I turned her toward me to look into her eyes. I could see her poorly eye looking much clearer than it had in weeks and her pupils were dilating but she was still with us, the strong little trooper that she was. Andy said he’d like to give her one more injection as her little heart was still beating and she was breathing. This time I knew the ‘rainbow express had arrived, and she was boarding that train to the rainbow bridge’. Andy waited some time and checked her heart and other signs before looking up at me and, tenderly, saying the words I’ll never forget, “she’s gone”.
They packed up their things as we thanked them for their kindness and they quietly left us with our dear angel. When I was ready, I stood and carried my darling girl back into the house on her pillow and placed her on the floor. It was important to me that Popsie could say goodbye. I had researched plenty about remaining pets grieving and was determined Pops wouldn’t be left wondering where she had gone by ensuring she sniffed Pixie. They seem to know and, apparently, this can help them with the loss of their companion by acknowledging the finality of the situation.
I placed Pixie into her little casket and then we lay flowers all around her. She looked so beautiful. We also put a tuft of Popsiecat’s fur in with her (and we saved the little clipping of Pixie’s for the, hopefully far away in the future, time when Popsie has her final farewell) along with a funny little sign saying ‘Pixie, PhD’ which my son made years earlier. We left the lid off and all took time to stroke her and arrange the flowers.
I went to get changed out of what I had been wearing and soon started to realise I was stalling for time. The moment I’d dreaded the most was placing her in the grave we had, thankfully, dug weeks prior to the day. It had taken two of us half a day. I ended up stalling for about two hours. I carried her basket over to the breakfast bar with me and chatted to her as I put a wash on and did some dishes. Even at the time I felt slightly bonkers, but I guess it’s a self-preservation mechanism which went into autopilot mode for a while.
Finally, I decided the time had come. Chrissie’s boyfriend had to attend video meetings for work, so it was just Jamie, Tom, Chrissie and myself. I chose not to have Pops outside with us just in case she hadn’t fully understood and might be wondering what was going on. We said a final goodbye before placing and securing the lid and then we lowered her into the grave and placed more flowers on top after we had sung silly songs which we’d made up for her and her sister over the years as we ‘laugh-cried’. It started to rain as we refilled the hole. Finally, as a temporary measure, we placed two paving stones on top to deter any other animal visitors from digging. On top of one of these I placed a sleeping cat ornament which the children’s father had gifted me when we moved in to this house. Next to this, another handful of pretty flowers.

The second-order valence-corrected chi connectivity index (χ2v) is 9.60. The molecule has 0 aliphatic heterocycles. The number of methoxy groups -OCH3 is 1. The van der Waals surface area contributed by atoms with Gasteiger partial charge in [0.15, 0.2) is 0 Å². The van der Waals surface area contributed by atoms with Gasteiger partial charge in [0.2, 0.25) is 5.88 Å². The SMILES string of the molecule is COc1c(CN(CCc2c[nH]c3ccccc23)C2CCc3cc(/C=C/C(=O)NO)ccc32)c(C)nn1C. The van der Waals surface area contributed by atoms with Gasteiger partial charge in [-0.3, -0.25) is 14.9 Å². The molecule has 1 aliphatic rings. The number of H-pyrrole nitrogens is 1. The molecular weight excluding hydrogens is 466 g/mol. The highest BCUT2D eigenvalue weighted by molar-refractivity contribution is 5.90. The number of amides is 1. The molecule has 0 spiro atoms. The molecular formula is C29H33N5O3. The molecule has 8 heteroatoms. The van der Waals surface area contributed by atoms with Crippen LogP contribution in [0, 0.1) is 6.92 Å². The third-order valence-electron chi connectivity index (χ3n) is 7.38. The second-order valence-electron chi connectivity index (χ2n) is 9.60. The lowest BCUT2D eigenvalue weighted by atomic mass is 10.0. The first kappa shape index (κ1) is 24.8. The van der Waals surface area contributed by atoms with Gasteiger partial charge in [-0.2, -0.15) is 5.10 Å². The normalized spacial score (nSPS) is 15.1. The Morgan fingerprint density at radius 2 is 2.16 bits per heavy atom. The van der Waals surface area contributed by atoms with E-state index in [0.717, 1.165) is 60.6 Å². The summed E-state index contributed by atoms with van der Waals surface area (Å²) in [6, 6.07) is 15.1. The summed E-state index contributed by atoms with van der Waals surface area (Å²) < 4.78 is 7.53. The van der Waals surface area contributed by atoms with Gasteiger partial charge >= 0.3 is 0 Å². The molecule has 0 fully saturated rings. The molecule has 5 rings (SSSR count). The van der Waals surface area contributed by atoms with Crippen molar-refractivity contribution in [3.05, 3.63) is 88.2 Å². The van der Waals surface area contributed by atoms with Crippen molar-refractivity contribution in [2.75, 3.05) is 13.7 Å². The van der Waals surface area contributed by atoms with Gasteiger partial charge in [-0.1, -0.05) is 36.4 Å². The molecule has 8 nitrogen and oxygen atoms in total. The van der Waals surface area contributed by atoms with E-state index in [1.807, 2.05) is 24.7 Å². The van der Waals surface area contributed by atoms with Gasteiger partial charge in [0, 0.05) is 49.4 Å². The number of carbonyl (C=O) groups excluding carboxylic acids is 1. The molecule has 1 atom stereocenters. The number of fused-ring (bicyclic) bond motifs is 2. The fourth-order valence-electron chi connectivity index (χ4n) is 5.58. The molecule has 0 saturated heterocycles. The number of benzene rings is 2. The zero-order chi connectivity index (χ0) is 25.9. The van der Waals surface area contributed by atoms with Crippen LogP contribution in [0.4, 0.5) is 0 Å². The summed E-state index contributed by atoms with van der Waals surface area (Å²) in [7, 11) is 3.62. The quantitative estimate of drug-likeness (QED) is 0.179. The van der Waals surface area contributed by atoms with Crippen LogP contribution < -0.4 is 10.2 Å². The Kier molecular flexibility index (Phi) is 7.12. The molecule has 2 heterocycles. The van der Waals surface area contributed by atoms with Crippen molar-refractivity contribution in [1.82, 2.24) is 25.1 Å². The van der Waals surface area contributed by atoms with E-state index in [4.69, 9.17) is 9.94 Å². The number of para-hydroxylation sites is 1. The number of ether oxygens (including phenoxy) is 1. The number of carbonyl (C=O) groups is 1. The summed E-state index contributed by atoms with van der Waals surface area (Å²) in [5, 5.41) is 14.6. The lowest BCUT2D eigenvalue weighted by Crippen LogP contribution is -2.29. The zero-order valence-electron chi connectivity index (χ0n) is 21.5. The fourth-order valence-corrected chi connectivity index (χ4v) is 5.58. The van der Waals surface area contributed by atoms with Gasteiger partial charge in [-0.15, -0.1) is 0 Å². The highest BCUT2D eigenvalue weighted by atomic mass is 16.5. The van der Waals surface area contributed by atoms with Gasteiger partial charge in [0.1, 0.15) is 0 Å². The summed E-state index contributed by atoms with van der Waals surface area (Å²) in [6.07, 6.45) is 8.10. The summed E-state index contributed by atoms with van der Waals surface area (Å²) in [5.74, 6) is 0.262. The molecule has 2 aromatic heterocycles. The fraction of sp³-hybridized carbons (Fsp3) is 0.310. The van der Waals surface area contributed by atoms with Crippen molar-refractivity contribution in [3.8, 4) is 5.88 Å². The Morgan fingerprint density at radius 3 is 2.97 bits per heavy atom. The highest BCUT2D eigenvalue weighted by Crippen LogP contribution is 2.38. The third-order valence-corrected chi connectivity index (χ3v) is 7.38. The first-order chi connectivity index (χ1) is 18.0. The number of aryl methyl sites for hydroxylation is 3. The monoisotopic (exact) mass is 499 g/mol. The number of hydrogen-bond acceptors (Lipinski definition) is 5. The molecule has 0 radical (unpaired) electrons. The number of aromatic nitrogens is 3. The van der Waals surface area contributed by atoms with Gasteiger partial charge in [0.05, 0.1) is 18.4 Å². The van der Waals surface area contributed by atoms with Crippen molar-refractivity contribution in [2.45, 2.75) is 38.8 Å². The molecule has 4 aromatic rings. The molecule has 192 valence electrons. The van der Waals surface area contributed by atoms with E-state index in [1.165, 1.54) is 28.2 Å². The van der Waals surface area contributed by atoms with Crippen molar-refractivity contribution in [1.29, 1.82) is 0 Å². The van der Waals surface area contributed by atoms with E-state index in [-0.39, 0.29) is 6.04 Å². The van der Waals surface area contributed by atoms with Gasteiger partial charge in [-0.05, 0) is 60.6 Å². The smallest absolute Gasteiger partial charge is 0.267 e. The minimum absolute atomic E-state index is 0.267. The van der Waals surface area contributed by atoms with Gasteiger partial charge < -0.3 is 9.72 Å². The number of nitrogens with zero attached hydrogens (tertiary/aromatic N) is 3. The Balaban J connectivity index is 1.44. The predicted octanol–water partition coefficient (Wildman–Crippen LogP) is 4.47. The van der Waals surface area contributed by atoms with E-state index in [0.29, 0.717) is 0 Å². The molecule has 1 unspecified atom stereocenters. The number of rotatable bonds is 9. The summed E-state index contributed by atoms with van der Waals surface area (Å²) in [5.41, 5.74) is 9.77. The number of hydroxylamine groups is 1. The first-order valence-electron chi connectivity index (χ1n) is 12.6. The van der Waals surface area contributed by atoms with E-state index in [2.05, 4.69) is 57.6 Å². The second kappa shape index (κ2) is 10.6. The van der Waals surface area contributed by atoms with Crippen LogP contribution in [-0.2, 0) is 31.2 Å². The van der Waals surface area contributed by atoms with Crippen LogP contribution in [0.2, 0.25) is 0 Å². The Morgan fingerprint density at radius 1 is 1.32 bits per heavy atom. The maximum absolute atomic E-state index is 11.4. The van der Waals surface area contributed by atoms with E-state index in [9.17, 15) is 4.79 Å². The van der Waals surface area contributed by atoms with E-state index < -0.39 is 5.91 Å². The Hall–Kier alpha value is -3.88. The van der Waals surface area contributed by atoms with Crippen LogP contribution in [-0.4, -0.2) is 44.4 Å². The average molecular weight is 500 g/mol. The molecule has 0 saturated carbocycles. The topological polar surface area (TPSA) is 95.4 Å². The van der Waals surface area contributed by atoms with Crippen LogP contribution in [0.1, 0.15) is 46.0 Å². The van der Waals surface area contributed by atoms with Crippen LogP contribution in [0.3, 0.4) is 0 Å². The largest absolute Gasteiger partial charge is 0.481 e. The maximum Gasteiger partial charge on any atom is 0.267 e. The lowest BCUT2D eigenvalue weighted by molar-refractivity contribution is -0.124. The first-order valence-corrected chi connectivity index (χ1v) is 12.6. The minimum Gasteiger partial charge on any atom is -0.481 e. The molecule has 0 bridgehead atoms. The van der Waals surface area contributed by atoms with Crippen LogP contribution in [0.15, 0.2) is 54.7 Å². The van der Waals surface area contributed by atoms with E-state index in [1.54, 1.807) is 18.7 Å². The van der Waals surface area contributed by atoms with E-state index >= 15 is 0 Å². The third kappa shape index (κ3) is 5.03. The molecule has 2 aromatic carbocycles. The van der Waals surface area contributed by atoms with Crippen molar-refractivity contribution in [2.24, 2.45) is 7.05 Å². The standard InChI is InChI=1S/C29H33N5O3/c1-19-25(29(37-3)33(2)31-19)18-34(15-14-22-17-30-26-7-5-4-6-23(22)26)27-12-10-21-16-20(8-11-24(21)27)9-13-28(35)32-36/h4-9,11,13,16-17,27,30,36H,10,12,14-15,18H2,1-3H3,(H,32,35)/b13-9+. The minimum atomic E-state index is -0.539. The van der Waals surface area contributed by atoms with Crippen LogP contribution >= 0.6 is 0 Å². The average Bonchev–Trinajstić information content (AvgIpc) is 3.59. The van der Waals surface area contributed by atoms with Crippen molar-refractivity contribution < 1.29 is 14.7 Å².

I felt so proud of everyone. I felt enormous relief that Pixie had passed so gently, too. It was a day etched, indelibly, into my memory. Sad, yes, but as beautiful as it could have been. Dignified, caring, loving, gentle and fitting for such a soul.
Popsie misses her sister, I’m sure. She’s been spending time sitting on her grave. She seems to be getting a little closer to us. As I type, she is sitting next to me, looking up at me with her sweet, lovely eyes. The little sleeping cat ornament is a placeholder, whilst I wait for a sculpture I’ve commissioned to be made as a happy little tribute and marker of Pixie’s resting place. Seeing as I’ve written such a lengthy blog this week, perhaps I’ll tell you more about that next time. Oh, and I must tell you about the butterflies, too.
Grief is like a rollercoaster. One day, I’m coasting along just fine and enjoying the ride of life, the next I am hurtling out of control with my heart in my mouth. I’d actually liken it to labour contractions. Just fine and then all of a sudden, it’s like you are caught in a vice-like grip of intense pain that leaves you breathless and exhausted. I keep finding myself saying over and over in my head and aloud, ‘I just can’t believe she’s gone’. Despite that, I will always feel her with me, and I am honoured to have shared her life right until the very end. A love like that won’t ever die.
Something I cannot even begin to express is the gratitude for all of your comments, sentiments, advice, gifts, books, cards and love. I’ve been moved beyond words. Thank you, a million times over wouldn’t be overstating it. I hope all good karma is returned tenfold to you.
Here’s to all of our animal companions and all that they teach us and give us during their lifetimes and beyond. My deepest love to you all.
Finally… Pixie, you will always be one of the brightest stars in my sky. I’ll never forget you. I’ll always love you. Thank you for gracing our lives with the wonderful being of you.
Love, Catherine xx